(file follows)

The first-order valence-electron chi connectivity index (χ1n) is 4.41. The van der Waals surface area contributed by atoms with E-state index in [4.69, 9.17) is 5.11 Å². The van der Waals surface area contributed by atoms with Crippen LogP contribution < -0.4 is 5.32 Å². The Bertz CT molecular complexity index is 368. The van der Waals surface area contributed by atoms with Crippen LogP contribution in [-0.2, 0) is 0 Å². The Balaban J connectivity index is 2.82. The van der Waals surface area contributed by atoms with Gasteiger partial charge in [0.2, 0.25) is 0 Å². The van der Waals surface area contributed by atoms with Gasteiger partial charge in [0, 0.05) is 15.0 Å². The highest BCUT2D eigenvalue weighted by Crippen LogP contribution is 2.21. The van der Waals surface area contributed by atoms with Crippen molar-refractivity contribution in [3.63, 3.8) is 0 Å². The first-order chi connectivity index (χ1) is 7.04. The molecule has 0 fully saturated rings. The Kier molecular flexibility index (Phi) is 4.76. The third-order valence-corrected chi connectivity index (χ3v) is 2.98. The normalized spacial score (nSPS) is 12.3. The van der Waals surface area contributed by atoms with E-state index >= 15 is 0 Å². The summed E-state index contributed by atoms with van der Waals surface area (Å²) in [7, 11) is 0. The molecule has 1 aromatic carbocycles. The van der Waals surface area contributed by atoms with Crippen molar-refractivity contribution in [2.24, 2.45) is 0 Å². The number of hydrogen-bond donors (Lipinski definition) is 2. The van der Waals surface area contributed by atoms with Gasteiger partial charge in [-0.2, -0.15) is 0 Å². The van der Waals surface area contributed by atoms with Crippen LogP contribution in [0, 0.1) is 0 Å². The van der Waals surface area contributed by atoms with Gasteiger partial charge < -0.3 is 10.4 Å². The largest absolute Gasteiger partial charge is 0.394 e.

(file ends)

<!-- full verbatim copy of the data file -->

The first-order valence-electron chi connectivity index (χ1n) is 4.41. The van der Waals surface area contributed by atoms with E-state index in [4.69, 9.17) is 5.11 Å². The van der Waals surface area contributed by atoms with Crippen LogP contribution < -0.4 is 5.32 Å². The Bertz CT molecular complexity index is 368. The van der Waals surface area contributed by atoms with Crippen LogP contribution in [-0.2, 0) is 0 Å². The Balaban J connectivity index is 2.82. The van der Waals surface area contributed by atoms with Gasteiger partial charge in [0.2, 0.25) is 0 Å². The van der Waals surface area contributed by atoms with Gasteiger partial charge in [0, 0.05) is 15.0 Å². The highest BCUT2D eigenvalue weighted by Crippen LogP contribution is 2.21. The van der Waals surface area contributed by atoms with Crippen molar-refractivity contribution in [3.63, 3.8) is 0 Å². The first-order chi connectivity index (χ1) is 7.04. The molecule has 0 fully saturated rings. The Kier molecular flexibility index (Phi) is 4.76. The third-order valence-corrected chi connectivity index (χ3v) is 2.98. The normalized spacial score (nSPS) is 12.3. The van der Waals surface area contributed by atoms with E-state index >= 15 is 0 Å². The summed E-state index contributed by atoms with van der Waals surface area (Å²) in [7, 11) is 0. The molecule has 1 aromatic carbocycles. The van der Waals surface area contributed by atoms with Crippen molar-refractivity contribution in [2.24, 2.45) is 0 Å². The number of hydrogen-bond donors (Lipinski definition) is 2. The van der Waals surface area contributed by atoms with Gasteiger partial charge in [-0.2, -0.15) is 0 Å². The van der Waals surface area contributed by atoms with Crippen LogP contribution in [0, 0.1) is 0 Å². The van der Waals surface area contributed by atoms with Gasteiger partial charge < -0.3 is 10.4 Å². The largest absolute Gasteiger partial charge is 0.394 e.